Monday, December 24, 2012

The Barkley

In my last post, the 2013 Race Schedule, I wrote,
"There's a monster of a race that I'm toying with the idea of signing up for, and looking at the remaining lotteries and open registration dates, August and September are still a bit in flux." 
That "monster" is the Barkley. I was being coy, ambiguous on purpose, trying to drop a hint without actually coming out with it, and I don't really know why. This came up with a non-running friend tonight, after telling him about the "race" that "only 13 runners out of about 900 have finished within the 60-hour cutoff," and it prompted me to really try and figure this out.

I think I'm embarrassed, maybe even scared, to admit that I'm applying to this "race." With only 35 entrants per year, who am I to think that I should be selected to run the Barkley?

I say it on this blog all the time, that "I'm still trying to become a runner," and I'm absolutely not kidding. In no way, shape, or form do I have this running thing down pat. All my times are pedestrian, complete middle-of-the-pack times, and I'm learning new things ALL. THE. TIME. For instance, I just recently realized that I hadn't been using my glutes enough in my running to actually get anywhere "quickly." (Watch this fantastic instructional video on natural running by Dr. Mark Cucuzzella, Director of the Natural Running Center.) It's insane how much I'm still probably doing wrong, but hey, I love learning about it.

So, why am I embarrassed about publicly admitting that I'm applying for the Barkley? Because the entrants to the Barkley are, for the most part, complete STUDS (or STUD'ettes), and I'm, well, me.

For example, past entrants of the Barkley include:

  • Brett Maune, current John Muir Trail FKT (Fastest Known Time), current Mount Whitney FKT, current Barkley CR (Course Record) holder, only ever 2-time Barkley finisher
  • Jared Campbell, 5th-ever finisher of Nolan's 14, 7-time Hardrock finisher (5 sub-30 hr finishes, first place 2010)
  • John Fegyveresi, Appalachian Trail, Pacific Coast Trail, Badwater finisher
  • Blake Wood, 17-time Hardrock finisher (first place 1999), 14:51 Rocky Racoon 100M, 2nd-ever Nolan's 14 finisher
  • David Horton, former Appalacian Trail FKT, Transcontinental Crossing, former Long Trail FKT, former Pacific Coast Trail FKT, 4-time Hardrock finisher (first place 1992, 1993), 17-time JFK finisher (first place 1995)
  • Cave Dog Ted Keizer, former Long Trail FKT, current Colorado 14ers speed record, numerous other Mountain speed records
  • Mike Tilden, 3-time Hardrock finisher, Badwater finisher, 1st-ever Nolan's 14 finisher
  • Jim Nelson, finished Nolan's 14 2:09 above 60-hr cutoff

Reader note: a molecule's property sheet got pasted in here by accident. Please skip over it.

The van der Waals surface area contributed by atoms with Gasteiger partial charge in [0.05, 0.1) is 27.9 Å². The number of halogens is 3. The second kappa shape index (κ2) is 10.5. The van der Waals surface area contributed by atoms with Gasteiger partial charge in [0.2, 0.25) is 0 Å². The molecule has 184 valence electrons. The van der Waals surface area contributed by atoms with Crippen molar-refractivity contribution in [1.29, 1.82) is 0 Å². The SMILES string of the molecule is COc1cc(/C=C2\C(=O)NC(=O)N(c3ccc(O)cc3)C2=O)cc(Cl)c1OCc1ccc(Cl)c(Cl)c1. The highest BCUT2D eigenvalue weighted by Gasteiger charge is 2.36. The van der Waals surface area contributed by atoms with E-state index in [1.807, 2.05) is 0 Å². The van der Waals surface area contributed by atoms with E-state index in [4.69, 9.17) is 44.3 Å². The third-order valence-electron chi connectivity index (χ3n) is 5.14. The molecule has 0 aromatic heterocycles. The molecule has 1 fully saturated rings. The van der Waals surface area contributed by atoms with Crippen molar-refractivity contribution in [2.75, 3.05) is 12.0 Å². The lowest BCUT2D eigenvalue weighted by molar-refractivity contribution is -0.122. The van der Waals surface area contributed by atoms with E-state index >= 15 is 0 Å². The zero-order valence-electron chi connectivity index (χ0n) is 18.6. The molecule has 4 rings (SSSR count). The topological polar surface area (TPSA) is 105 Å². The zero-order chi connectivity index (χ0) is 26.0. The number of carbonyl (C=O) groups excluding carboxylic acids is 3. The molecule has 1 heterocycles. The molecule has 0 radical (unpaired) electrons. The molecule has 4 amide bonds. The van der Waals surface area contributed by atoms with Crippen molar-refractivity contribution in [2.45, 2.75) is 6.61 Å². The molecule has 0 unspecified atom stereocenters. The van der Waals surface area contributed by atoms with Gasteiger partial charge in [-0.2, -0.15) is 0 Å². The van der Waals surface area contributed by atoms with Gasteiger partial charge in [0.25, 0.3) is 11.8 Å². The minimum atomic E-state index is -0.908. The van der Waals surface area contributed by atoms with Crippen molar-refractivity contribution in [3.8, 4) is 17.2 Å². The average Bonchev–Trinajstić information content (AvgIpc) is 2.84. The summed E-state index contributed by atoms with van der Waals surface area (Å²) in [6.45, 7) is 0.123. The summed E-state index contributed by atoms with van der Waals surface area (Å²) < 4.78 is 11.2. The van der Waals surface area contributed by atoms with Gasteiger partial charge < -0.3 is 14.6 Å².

• Flyin' Brian Robinson, Hardrock finisher, first to hike Appalachian, Continental Divide, and Pacific Crest Trails in same year
  • Andrew Thompson, former Appalachian Trail FKT
  • Johnathan Basham, former Colorado Trail FKT, Long Trail FKT, Hardrock finisher
  • Eric Clifton, 20-time JFK finisher (4-time winner), Badwater winner, 13:16 Rocky Raccoon 100M

And this is just a few! There's more. It's just completely sick.

Now, I don't consider myself in the same universe of athlete as these amazing people. Why on earth should Laz (Barkley's RD) let me into the Barkley? The simple answer is that, based on my bio, he shouldn't. As stated above, I'm a middle-of-the-pack runner. I've never gotten into, let alone finished Western States, HURT, or Hardrock (though not for lack of trying). I've never through-hiked a single trail (though I have a strong desire to take out the Superior Hiking Trail SOON). But I want the Barkley. I want it... badly.

Thoughts of the Barkley haunt my dreams. It’s consumed me. It terrifies me, and because of that, I need to do it. There’s this saying,
"We stopped checking for monsters under our beds when we realized they were inside us." 
The only way to stop this unending unease is to look under the bed and make the nightmare my reality. I'm not afraid of the dark, of the nightmares, of what's hiding under the bed, but maybe I should be.

Bukowski said that,
"We are here to laugh at the odds and live our lives so well that Death will tremble to take us."
Consider my applying for the Barkley as doing my best.

I guess I've realized that it's not my job to question whether or not I should be selected to run. My only job is to apply.

2 comments:

  1. Allan Holtz is the local old hand at the Barkley; after several tries, he's made it to 40 miles in the 60 hours. You should talk to him about it - he's always looking for company to go down there. It's taken me a few years to see that, except for the people you listed above, the Barkley is really just a bunch of guys walking through the woods and having a cookout.

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  2. I've chatted with Allan about it a bit at a few local races. Hardrock too. Allan's really done it all. I want all of that, too, I just don't want to wait as long as Allan did to do it. The Barkley looms, Steve, but I'm quickly losing hope for this year. But hey, my luck has to change sometime.

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